Rev. Martin Luther Lathan
Rev. Martin Luther Lathan was first a minister in the Methodist Church and then in the Presbyterian Church. (click image for large version) He pastored churches throughout the nation, but mostly in the west and mid-west, including Oklahoma, Texas, Colorado and Tennessee. He preached the gospel his entire adult life. After retiring due to bad health, and shortly before his death, he wanted to return to active ministry and had an application on file with the Presbytery to be a missionary. He was know in the communities he served for his command of Latin, Greek and Hebrew. From time to time he was called on by members of the Jewish community with limited knowledge of Hebrew to translate letters from their family members who did not speak/write English. Due to the events in Europe and Palestine during the period of time from the early 1930s through the late 1940s his skill and sense of discretion about such services was appreciated. It was noted in his retirement biography, recorded by the Presbyterian church, that he enjoyed being able to furnish such a service to the community. More extensive biographical material is available by request. Copies of his records are available from the Presbyterian Church headquarters or by contacting the owner of this web site, William C. Lathan, Jr. Email. These records include exact dates of his calls to various churches throughout the nation.

Although my Grandfather Martin Luther Lathan, baptized me while I was an infant ( a Presbyterian tradition ), he died while I was still too young to know him. I wish I had been able to know him. The following story tells you why.

Note: What follows is a personal story about Rev. Martin Luther Lathan's legacy.

The saga of the Dead Gas Pump...

In, 1971, I was a student at Carson-Newman College in Jefferson City, Tennessee. I had a girlfriend who lived out of town. She would, from time to time, come up to Carson-Newman to visit me and stay in one of the women's dorms. At that time she didn't drive, so I offered to teach her. This was a very bad idea as I'm a very nervous driver-education teacher. During one practice session of a Sunday afternoon we choose to drive on a road that was skinny and winding. After a little while she became tired and informed me she wanted to quit for the day. Due to the nature of the road there was no easy and safe place to pull off and change drivers for quite some time and she became more and more nervous. Finally a service station appeared around a bend in the road. You remember service stations, they were gas stations with a small garage for repairs. I said she should slow down to about 5 mph and try to pull up in line with the pumps. As she pulled off the road, I and she realized that she was still going to fast to make the turn safely. She didn't make the turn as planned. She hit the first pump! It fell over dead spilling glass and metal parts across the driveway. The car, my pride and joy, had a few minor scratches but no real serious damage. However, the pump was VERY dead. Interestingly, no gas came out. I checked all the doors and windows of the station but it was closed. I went to a home nearby to see if the owner knew how I could report the damage. He said that he thought a church, maybe the Presbyterian Church in Dandridge TN., owned the property. At the time, that seemed strange but possible. The gentleman gave me the name of a church member member he knew and a telephone number. I left my name and address and went on. On Monday, the next day I called the church member who's number the guy had given to me. Right off this man said that the station was no longer open as a service station. He told me the church had bought the property and used it as a youth activity center. He told me to not worry about pump. He went on to tell me the the power to the pumps had been shut off for a long time, the storage tanks had been drained and that the county had been after them to remove the pumps but that he would pass my concerns along to the Session of the Church, they were to meet the next evening.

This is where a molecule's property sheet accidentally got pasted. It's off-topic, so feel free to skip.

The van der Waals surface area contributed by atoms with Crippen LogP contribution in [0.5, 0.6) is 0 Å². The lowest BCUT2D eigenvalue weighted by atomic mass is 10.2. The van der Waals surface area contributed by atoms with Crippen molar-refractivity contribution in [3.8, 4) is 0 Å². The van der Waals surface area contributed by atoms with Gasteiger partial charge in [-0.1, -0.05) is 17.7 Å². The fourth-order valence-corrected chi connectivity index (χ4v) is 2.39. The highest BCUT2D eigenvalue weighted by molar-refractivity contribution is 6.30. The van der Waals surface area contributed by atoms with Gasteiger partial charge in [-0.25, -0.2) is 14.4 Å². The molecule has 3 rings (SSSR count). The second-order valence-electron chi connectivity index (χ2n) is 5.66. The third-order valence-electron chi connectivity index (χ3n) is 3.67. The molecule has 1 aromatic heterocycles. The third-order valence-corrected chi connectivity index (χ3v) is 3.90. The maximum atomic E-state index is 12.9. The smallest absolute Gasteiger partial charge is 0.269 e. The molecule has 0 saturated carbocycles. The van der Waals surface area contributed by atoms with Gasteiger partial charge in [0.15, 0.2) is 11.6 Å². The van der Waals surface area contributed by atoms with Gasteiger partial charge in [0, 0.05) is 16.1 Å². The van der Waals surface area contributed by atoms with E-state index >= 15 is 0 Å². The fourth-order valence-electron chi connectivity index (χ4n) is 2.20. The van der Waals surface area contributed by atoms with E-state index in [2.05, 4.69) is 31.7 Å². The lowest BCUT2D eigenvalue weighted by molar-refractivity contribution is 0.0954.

A couple of days later I received a note in my school mail box telling me to call a man about the pump. PANIC! When I called him he asked me if I were William C. Lathan. I said, I was William Jr. He then said, "Well, let me see. Are you the Reverend M. L. Lathan's Son or Grandson... you must be his Grandson because his son would be to old to be a college student." He went on to tell me that my Grandfather, Rev. M L. Lathan, had been the minister of the Presbyterian Church at Dandridge, Tennessee. I already knew this. But the rest was a wonderful addition to my life. He said, "Back in the 1930s your Grandfather was the minister of the (Presbyterian Church) in Dandridge and times were tuff back then. Forget about the pump! It is the least this church can do. Half the time the church didn't pay the man, though we said we would. He had to take a teaching job along with his ministry in order to keep himself and his family fed." And he added, "For the record, your Grandfather was the finest man I've known." No one could have a better epitaph.

Sources: Records of the Presbyterian Church, records held by William C. Lathan, Sr. (now held by William C. Lathan, Jr.) and personal recollections of William C. Lathan, Jr.